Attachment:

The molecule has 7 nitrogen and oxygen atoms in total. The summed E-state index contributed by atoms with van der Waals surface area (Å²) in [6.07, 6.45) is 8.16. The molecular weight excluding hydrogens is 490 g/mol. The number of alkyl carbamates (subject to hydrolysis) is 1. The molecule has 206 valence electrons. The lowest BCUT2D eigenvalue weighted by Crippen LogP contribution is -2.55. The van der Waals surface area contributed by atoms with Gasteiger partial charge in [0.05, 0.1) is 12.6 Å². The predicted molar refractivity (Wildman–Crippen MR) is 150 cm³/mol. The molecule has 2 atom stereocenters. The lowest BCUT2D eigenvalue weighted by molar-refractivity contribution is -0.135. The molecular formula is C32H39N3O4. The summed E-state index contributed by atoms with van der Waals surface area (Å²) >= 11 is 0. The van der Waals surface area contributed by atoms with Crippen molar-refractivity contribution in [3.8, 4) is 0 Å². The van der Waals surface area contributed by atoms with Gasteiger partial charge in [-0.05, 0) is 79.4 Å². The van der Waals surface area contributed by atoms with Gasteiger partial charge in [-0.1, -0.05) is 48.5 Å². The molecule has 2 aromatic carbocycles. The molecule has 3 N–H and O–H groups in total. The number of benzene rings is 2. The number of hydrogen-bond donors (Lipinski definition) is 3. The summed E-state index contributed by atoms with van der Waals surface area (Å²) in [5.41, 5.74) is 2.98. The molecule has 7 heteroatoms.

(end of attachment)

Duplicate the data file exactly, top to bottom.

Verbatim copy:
The molecule has 7 nitrogen and oxygen atoms in total. The summed E-state index contributed by atoms with van der Waals surface area (Å²) in [6.07, 6.45) is 8.16. The molecular weight excluding hydrogens is 490 g/mol. The number of alkyl carbamates (subject to hydrolysis) is 1. The molecule has 206 valence electrons. The lowest BCUT2D eigenvalue weighted by Crippen LogP contribution is -2.55. The van der Waals surface area contributed by atoms with Gasteiger partial charge in [0.05, 0.1) is 12.6 Å². The predicted molar refractivity (Wildman–Crippen MR) is 150 cm³/mol. The molecule has 2 atom stereocenters. The lowest BCUT2D eigenvalue weighted by molar-refractivity contribution is -0.135. The molecular formula is C32H39N3O4. The summed E-state index contributed by atoms with van der Waals surface area (Å²) >= 11 is 0. The van der Waals surface area contributed by atoms with Crippen molar-refractivity contribution in [3.8, 4) is 0 Å². The van der Waals surface area contributed by atoms with Gasteiger partial charge in [-0.05, 0) is 79.4 Å². The van der Waals surface area contributed by atoms with Gasteiger partial charge in [-0.1, -0.05) is 48.5 Å². The molecule has 2 aromatic carbocycles. The molecule has 3 N–H and O–H groups in total. The number of benzene rings is 2. The number of hydrogen-bond donors (Lipinski definition) is 3. The summed E-state index contributed by atoms with van der Waals surface area (Å²) in [5.41, 5.74) is 2.98. The molecule has 7 heteroatoms.